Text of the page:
Tag Archives: Tasmania

Review: The French Promise

The French Promise by Fiona McIntosh
My rating: 5 of 5 stars

Source: My local library

Fiona McIntosh dedicated this novel to Bryce Courtenay, “who convinced me [Fiona] I was a storyteller and insister I write down those tales.” Thank you, Bryce Courtenay and to Fiona, for such an amazing story of courage and hope.

The story flows very smoothly and it took me on an emotional ride as I was swept along first by grief and heartbreak, a bleak horizon, to hope, happiness, a warm kitchen in a cold windy English weather, and back again. These emotions were woven through the story with such expertise that sometimes it took me by surprise that I’ve moved on from one emotion to another.

We were taken from the hopeless and desolate concentration camp during WWII for a treat to bright sunny Tasmania and glamorous Paris. The differences in each place visited in the novel was visibly aromatic and I felt that I made this trip with the characters.

Note: I have only just found out, at time of writing this review, that there is a novel which precedes this one, [b:The Lavender Keeper|13506058|The Lavender Keeper|Fiona McIntosh|http://d.gr-assets.com/books/1330577717s/13506058.jpg|19056756], so if you like to read in order, I’d suggest to read that one first

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Review: The Hunter

The Hunter
The Hunter by Julia Leigh
My rating: 3 of 5 stars

Source: My local library – Get your own copy from The Book Depository

M. (aka David Martin, for this trip at least) is being sent on a hunt of a nearly extinct, borderline mythical, creature, the thylacine (a Tasmanian tiger). He is, above all things, a hunter. M is solitary, efficient, and ruthless; lacking the social skills to interact with his kind with ease. This is the man of whose mind we inhabit in reading this book.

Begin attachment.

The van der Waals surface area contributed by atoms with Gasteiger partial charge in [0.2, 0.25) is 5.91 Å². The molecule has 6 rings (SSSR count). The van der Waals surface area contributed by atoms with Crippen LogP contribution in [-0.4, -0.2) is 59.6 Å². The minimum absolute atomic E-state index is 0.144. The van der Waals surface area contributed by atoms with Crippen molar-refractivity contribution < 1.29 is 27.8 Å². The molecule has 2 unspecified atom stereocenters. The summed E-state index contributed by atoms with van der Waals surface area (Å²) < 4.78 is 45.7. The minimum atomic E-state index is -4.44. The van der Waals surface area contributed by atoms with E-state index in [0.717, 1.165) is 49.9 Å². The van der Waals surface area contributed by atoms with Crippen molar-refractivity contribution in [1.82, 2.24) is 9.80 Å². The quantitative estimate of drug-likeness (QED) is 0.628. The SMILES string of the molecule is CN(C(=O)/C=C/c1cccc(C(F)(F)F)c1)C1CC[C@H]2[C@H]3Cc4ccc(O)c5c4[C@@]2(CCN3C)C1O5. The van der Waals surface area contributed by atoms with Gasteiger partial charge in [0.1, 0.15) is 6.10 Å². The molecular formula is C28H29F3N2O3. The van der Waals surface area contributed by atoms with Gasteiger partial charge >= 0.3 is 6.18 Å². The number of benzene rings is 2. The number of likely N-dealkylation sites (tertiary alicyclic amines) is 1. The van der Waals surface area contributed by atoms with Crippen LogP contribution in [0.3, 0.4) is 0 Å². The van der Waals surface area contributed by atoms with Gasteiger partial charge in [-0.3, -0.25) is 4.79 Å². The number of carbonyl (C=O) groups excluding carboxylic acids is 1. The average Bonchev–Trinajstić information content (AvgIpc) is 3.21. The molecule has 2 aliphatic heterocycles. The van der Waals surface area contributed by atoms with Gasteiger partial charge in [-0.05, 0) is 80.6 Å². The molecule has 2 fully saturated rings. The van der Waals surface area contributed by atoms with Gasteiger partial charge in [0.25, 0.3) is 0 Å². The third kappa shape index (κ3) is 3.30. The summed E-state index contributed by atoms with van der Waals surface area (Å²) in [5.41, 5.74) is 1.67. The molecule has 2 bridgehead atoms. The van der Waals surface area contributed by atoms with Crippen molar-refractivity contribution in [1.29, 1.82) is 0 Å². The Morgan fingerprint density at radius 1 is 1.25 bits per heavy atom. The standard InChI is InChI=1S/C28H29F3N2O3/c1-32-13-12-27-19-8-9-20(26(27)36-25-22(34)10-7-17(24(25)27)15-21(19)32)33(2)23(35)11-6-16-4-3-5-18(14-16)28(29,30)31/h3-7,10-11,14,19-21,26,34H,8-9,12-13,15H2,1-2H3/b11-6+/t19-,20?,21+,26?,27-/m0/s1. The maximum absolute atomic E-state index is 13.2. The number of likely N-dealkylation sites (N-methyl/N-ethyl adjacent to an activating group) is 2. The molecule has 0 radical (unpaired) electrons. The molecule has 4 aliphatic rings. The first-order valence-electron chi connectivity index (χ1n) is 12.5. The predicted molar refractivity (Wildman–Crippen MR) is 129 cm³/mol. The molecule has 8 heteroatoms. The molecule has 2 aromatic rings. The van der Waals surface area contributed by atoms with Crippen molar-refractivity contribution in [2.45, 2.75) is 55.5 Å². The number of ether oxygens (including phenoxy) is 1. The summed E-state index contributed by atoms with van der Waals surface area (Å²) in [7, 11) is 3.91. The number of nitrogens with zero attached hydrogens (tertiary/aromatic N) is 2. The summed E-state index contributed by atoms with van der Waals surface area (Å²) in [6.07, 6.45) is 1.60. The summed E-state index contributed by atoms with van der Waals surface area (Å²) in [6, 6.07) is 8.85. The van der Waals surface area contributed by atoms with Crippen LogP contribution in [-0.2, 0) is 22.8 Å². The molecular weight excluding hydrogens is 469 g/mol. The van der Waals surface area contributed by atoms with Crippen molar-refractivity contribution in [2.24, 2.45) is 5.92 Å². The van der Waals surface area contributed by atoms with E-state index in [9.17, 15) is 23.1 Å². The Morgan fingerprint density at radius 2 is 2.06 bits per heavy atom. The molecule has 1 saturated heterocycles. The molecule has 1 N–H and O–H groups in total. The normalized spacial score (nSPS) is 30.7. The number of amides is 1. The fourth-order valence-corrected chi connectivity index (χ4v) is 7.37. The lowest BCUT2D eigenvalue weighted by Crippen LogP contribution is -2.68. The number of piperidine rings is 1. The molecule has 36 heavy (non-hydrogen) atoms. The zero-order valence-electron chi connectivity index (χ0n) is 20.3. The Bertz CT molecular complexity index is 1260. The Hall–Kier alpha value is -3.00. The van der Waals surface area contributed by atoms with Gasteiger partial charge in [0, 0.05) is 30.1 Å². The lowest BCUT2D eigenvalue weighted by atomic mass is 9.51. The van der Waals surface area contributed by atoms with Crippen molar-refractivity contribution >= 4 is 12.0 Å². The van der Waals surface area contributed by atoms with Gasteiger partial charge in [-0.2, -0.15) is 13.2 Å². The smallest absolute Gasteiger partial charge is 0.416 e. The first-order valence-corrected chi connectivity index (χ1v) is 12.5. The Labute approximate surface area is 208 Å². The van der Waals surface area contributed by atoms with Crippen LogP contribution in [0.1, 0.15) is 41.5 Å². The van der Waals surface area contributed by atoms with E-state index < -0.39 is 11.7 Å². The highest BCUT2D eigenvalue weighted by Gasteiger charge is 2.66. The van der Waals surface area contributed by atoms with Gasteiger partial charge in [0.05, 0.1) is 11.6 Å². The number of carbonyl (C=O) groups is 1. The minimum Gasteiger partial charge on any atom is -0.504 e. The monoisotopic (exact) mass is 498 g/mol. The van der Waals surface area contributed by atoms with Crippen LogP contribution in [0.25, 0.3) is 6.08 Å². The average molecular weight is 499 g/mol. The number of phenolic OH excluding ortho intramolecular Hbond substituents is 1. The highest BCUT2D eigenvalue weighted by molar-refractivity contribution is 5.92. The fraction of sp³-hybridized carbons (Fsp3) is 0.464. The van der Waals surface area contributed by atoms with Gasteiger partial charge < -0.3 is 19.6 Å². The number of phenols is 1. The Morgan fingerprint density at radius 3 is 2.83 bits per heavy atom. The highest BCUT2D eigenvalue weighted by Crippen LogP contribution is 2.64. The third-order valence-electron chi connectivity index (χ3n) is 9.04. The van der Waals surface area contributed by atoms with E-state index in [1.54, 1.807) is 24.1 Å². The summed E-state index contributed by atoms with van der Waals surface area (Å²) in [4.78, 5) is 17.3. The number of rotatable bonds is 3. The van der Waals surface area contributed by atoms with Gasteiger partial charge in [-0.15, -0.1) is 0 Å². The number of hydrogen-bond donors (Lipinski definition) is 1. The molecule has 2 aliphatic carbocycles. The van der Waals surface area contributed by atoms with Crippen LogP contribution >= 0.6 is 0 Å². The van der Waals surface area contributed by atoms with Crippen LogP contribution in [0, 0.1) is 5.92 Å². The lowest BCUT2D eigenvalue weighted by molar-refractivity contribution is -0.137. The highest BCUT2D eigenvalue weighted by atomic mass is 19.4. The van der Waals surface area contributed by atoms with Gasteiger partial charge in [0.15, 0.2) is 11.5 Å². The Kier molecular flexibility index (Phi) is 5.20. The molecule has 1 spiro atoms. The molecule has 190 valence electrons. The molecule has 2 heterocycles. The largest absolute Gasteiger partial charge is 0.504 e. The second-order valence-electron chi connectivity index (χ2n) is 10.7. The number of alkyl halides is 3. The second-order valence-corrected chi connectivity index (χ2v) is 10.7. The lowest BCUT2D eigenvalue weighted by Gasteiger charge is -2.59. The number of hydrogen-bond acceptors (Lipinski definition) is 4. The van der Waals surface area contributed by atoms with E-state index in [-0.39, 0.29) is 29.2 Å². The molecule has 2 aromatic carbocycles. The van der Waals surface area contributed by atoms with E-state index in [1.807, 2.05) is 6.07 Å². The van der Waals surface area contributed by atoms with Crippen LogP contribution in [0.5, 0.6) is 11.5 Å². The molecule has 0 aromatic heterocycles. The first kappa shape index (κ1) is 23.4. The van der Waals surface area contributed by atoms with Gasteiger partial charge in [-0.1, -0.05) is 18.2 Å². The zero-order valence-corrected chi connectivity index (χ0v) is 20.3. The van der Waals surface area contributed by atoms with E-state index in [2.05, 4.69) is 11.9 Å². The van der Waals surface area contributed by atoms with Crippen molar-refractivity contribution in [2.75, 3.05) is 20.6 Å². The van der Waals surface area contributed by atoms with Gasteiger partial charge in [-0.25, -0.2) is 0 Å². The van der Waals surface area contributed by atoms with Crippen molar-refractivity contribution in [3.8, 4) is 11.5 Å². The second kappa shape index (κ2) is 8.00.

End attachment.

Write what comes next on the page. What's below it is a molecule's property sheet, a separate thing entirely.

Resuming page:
As the book is being told from the perspective of M, in fact, we are privy to his thoughts whether it runs to his awkwardness is social situation, his delight in setting up good traps, his pain, his secret wish…

She is happy to see him. At of the sound of his car she has come out of the house to wait on the lawn, with one hand deep in her pocket and the other waving – feebly, it seems – in greeting. She’s smiling that big smile. He manages to twinkle the fingers of one hand in response, thinking: What’s this? A Welcoming committee?

This was an interesting take to the story which opened the flaws of the character directly with the reader however because of this, we are missing other things that are outside of his mind and I felt this keenly. As with many other readers, M. is not a character you’d come to love so whilst I can definitely appreciate this bend of creativity, I can’t fully enjoy it. It became just so very sad…

On the other hand, the setting of the book was not picturesque. Rather, it was wild unforgiving relentless yet daunting in its beauty (or maybe, it’s the beauty of the words that I’ve been called to).

This is no god’s country, this is god-forsaken: it is perfect and precise. Perfect thousand-year-old trees, their lowest feathered branches almost tip-tipping; an open, soft and fragrant floor; the hard petals of each pine cone divisible by the golden mean. It is cold in here and dark, too, freckled with the faintest light.

A short novel with utterly flawed protagonists and powerful language.

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